PURCE An architectural rendering of the Purdue University Research Center in Economics, which will soon have a new home in the Krannert Building. (Image provided)

Real-world research

The ongoing uncertainty regarding health care policy is among a growing list of real-world research efforts at PURCE.

According to a working paper by Krannert economics professors Chong Xiang and David Hummels, however, at least one fact proves certain: Employees under prolonged workplace pressures face serious consequences to their health.

The paper, "No Pain, No Gain: The Effects of Exports on Effort, Injury, and Illness," coauthored by Jakob Munch of the University of Copenhagen and issued by the National Bureau of Economic Research (NBER), focuses on the Danish manufacturing sector.

The research trio chose Denmark because of its similarities to the U.S. labor market and its universal health care system, which provides access to data on doctor visits, prescription drug use, hospitalization, sick days and job injuries.

The researchers take advantage of economic shocks originating outside of Denmark that represent unexpected changes in overseas demands for Danish exports during the period 1996 to 2006. Since these shocks were beyond the control of individual workers and their employers in the Danish manufacturing sector, the study established a causal relationship between changes in product demand on the one hand, and workload and employees’ health on the other.

"Increased job effort can raise productivity and income, but it also puts workers at increased risk of illness and injury," Xiang says.

Beyond showing that rising exports led to longer work hours, higher work intensity, and higher injury and sickness rates, the findings also revealed key differences in how men and women respond to workplace stress. A 10 percent rise in exports, for example, increased women's rates of injury by 6 percent, severe depression by 2.5 percent, and heart attacks or strokes by 15 percent.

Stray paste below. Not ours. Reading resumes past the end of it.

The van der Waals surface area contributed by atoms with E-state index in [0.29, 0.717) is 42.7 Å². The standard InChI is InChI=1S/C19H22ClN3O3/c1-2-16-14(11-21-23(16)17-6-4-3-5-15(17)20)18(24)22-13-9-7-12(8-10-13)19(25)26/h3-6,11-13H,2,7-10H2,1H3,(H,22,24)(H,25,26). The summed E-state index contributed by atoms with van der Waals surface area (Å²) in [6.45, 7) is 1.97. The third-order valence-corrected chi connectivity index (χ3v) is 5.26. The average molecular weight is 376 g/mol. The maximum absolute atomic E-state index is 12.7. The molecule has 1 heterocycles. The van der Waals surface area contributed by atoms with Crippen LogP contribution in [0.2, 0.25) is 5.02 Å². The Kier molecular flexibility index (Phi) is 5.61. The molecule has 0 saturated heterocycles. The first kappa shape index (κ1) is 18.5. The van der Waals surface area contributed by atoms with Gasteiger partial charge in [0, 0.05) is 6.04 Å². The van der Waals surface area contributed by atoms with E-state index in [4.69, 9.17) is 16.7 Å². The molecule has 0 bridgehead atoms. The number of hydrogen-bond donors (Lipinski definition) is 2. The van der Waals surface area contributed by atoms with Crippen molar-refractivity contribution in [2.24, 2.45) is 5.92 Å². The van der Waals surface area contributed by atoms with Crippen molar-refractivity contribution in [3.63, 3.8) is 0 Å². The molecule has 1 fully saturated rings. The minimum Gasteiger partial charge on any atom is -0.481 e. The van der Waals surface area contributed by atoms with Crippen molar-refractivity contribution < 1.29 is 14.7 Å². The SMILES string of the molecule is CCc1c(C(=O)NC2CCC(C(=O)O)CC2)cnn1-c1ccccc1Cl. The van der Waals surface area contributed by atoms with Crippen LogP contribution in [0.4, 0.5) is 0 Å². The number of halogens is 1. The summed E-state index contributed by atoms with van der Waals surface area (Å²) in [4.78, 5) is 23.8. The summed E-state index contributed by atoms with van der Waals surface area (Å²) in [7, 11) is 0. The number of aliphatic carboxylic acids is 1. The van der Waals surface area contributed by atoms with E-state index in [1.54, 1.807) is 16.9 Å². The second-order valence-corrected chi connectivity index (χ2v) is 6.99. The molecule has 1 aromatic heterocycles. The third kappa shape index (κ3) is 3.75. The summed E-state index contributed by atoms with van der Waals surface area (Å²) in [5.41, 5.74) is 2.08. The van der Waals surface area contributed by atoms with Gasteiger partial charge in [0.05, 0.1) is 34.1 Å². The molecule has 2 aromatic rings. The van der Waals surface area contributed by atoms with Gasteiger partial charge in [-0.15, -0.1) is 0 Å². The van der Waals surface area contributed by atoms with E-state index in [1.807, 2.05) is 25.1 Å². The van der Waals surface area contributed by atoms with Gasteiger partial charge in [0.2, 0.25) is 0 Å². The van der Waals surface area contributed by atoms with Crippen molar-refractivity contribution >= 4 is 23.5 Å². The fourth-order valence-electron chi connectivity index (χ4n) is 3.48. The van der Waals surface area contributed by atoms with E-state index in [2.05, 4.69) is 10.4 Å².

The researchers also discovered unique patterns involving sick days. At most companies, employees began taking fewer sick days after business increased, which suggests they felt pressured to come to work even if they weren’t feeling well.

Xiang says the findings reflect the importance of providing employees with services to help them manage and reduce work-related stress, from connecting workers to psychiatrists to creating a more soothing work environment.

Another PURCE faculty member focusing on health care is Trevor Gallen, an assistant professor of economics, whose working papers include “Wedges, Wages and Productivity Under the Affordable Care Act” and “Using Participant Behavior to Measure the Value of Social Programs: The Case of Medicaid.”

Other PURCE research spans a variety of policy topics, including assistant economics professor Jillian Carr’s work on juvenile curfews and gun violence, and assistant economics professor Joe Mazur’s investigation into bankruptcy law and firm investment. Distinguished Professor of Economics Tim Cason, the Robert and Susan Gadomski Chair in Economics, is examining how tradeable emissions permits to reduce pollution might affect investment decisions, while Xiang is in the early stages of another research project that measures the quality of various countries’ educational systems.

“We look at data and are interested in how the world actually operates," Umbeck says. "Our view within PURCE is that economics is about people and their behavior, not about things. And there aren’t many things more fun than watching people.”

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